Published on April 30th, 2022 | by Subhash Nair0
Toyota Corolla Cross Review: It’s Great, But You Should Consider The Altis Instead
Our two cents on why the Toyota Corolla Cross outsells the Corolla Altis.
The Toyota Corolla Cross is a popular car. How do I know this? Well, for one, Toyota are back on top in Malaysia in terms of sales. I’m also constantly being asked by friends and relatives if this is a car worth buying. In fact, most aren’t even asking if they should buy the car – they’ve already decided. Now they just want to find a dealership with an available unit! It’s also quite evident that the car is selling well based on how many units I’ve seen on the road in the Klang Valley since its launch just over a year ago.
In stark contrast, the Toyota Corolla Altis hasn’t quite achieved quite as much, despite being on sale in Malaysia since October 2019. It’s nowhere near as popular as its competitors and we’re pretty sure it has already been outsold by the Corolla Cross despite having a headstart. As someone who loves cars, this infuriates me.
You see, I actually respect and admire the 12th generation Toyota Corolla Altis. In my review, I called it a ‘car of substance’ because it truly hit every key metric in terms of its driving characteristics. It also checked every box in terms of equipment and it actually looked pretty nice as well. My feelings for the Corolla Altis aside, it’s actually an objectively better vehicle than the Corolla Cross in almost every way save for form factor.
I will concede that the crossover shape allows for more flexibility in terms of cargo carrying possibilities. I even helped a friend move with the Corolla Cross and was impressed with just how much stuff could go in with the rear seats folded down. I will even admit that from the side profile, the Corolla Cross is a better looking vehicle than its sedan counterpart. Maybe you could make the argument that the higher ground clearance gives the Cross better survivability than the Altis in a mild flood, but I think this isn’t worth mentioning. We’ve seen what floodwaters can do to crossovers like the Subaru XV, so ground clearance may not be enough earn it an extra star here. What about pricing? Well, yes, the Corolla Cross does have the Altis beat there too, but I would argue that that’s not true in terms of value.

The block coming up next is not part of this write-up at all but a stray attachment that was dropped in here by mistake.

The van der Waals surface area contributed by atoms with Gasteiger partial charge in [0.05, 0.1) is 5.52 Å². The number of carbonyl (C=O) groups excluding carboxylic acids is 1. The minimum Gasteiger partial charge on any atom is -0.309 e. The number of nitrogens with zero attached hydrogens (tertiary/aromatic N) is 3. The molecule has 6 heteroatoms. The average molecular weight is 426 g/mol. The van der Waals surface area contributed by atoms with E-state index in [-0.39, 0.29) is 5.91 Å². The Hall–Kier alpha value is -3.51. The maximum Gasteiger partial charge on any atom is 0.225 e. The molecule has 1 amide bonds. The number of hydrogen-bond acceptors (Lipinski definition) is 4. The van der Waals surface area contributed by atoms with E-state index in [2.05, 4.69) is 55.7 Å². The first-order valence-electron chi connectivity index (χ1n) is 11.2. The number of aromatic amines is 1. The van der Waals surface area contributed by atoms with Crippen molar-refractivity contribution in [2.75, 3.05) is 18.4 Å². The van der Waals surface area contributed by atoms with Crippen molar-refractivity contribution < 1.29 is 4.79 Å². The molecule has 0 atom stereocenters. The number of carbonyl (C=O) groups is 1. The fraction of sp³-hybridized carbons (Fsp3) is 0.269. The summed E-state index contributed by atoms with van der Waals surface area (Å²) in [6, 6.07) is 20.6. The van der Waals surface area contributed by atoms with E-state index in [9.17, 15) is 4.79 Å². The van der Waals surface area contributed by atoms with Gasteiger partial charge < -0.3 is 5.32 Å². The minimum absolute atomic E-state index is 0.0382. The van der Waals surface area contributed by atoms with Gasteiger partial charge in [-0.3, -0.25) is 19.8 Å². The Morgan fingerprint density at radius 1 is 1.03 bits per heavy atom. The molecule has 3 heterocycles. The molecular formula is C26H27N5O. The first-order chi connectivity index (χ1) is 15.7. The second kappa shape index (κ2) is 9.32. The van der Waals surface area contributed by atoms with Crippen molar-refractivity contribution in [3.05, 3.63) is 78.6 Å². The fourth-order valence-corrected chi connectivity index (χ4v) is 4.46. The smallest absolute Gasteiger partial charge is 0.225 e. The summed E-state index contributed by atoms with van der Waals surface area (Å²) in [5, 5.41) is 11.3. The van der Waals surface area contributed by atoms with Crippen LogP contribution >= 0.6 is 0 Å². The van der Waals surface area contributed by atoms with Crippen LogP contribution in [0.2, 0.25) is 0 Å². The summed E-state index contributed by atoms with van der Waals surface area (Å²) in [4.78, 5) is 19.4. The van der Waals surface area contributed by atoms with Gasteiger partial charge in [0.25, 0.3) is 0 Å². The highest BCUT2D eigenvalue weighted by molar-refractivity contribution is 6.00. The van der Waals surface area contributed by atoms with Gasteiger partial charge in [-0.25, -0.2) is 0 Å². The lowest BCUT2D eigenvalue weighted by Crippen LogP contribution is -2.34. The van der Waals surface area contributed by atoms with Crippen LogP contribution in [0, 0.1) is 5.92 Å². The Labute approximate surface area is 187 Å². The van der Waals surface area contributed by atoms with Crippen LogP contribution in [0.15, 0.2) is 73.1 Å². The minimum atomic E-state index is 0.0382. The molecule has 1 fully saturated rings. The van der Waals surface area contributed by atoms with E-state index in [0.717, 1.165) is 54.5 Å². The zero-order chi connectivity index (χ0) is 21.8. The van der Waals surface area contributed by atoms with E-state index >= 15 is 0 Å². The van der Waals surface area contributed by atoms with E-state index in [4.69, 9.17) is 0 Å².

Going from an RM129,000 Corolla Cross 1.8V to an RM130,888 Corolla Altis 1.8E immediately gives you a chassis with independent double wishbones at the rear and a full-sized spare tyre. The bigger jump to the Corolla Altis 1.8V represents an increase in budget of about 10%. For that money, you’re also getting an electric parking brake instead of a foot pedal parking brake that thoroughly cheapens the Corolla Cross experience.
What’s more, the Altis 1.8V will also throw in a dual zone automatic climate control system, rear passenger sun blinds, and a 7″ digital instrument cluster. It feels like an entirely more premium car despite sharing so much with the Corolla Cross.
So, why are so many people raving about the Toyota Corolla Cross despite it being objectively worse than the Corolla Altis?
Well, I think the main factor is that Toyota just hasn’t had a product like this before. The HR-V and Subaru XV were both runaway successors for both Japanese brands years back and Toyota just didn’t have something equivalent to fight back with. Many placed hopes on the CH-R, but it was clearly not suited in size and price for our market. Some also didn’t like how radical its styling was.
The Corolla Cross is simply what the market has been waiting for since at least 2014. It’s priced just right for middle income families and it’s almost completely unoffensive to the typical Toyota buyer. If you’re looking for a vehicle that you can transport a family of 5 in comfort, that has some luggage flexibility, great resale value, and reliability, this is 100% a no-brainer. It’s not popular because it’s special. It’s popular because it’s Toyota getting in on the compact crossover trend.
How Does The Corolla Cross Drive?
The Corolla Cross is a comfortable compact crossover that stands out in very subtle ways. The TNGA platform isn’t quite as sophisticated here as it is on the Altis, but comfort still scores good marks. The torsion beam at the rear isn’t half bad, though the Altis is definitely a nicer car to chuck around corners. That being said, we have to acknowledge that neither one of this cars is going to appeal to speed junkies either way. Toyota clearly tuned the Corolla models for refinement and they’ve completely knocked the ball out of the park without overly complicating things.
On paper, it’s just a run-of-the-mill 1.8L 4-pot mated to a CVT under this hood. In reality, this powertrain is buttery smooth. It’s easy to appreciate just how beautifully engineered this set-up is for day-to-day driving. It’s the kind of car that disappears under you and that is something that actually adds value after a particularly stressful day. Fuel efficiency is another strength of this motor, but the Hybrid variant is probably the one to look at for maximum fuel savings.
Is it comfortable? Yes, especially for the front two occupants. Compared to the Corolla Altis, the ride just isn’t as sophisticated and forgiving. What you get is a little more versatility, headroom and cargo space.
I suspect Malaysians will continue to choose the Corolla Cross over the 3-box Altis. It’s just another reality of the market we all have to face. And when it comes down to it, asking a carbuyer to increase their budget by 10% for features they can live without may be a bit silly. The Corolla Cross is a great car overall, but if asked us to drive one for the rest of the year, we’d pick the Altis.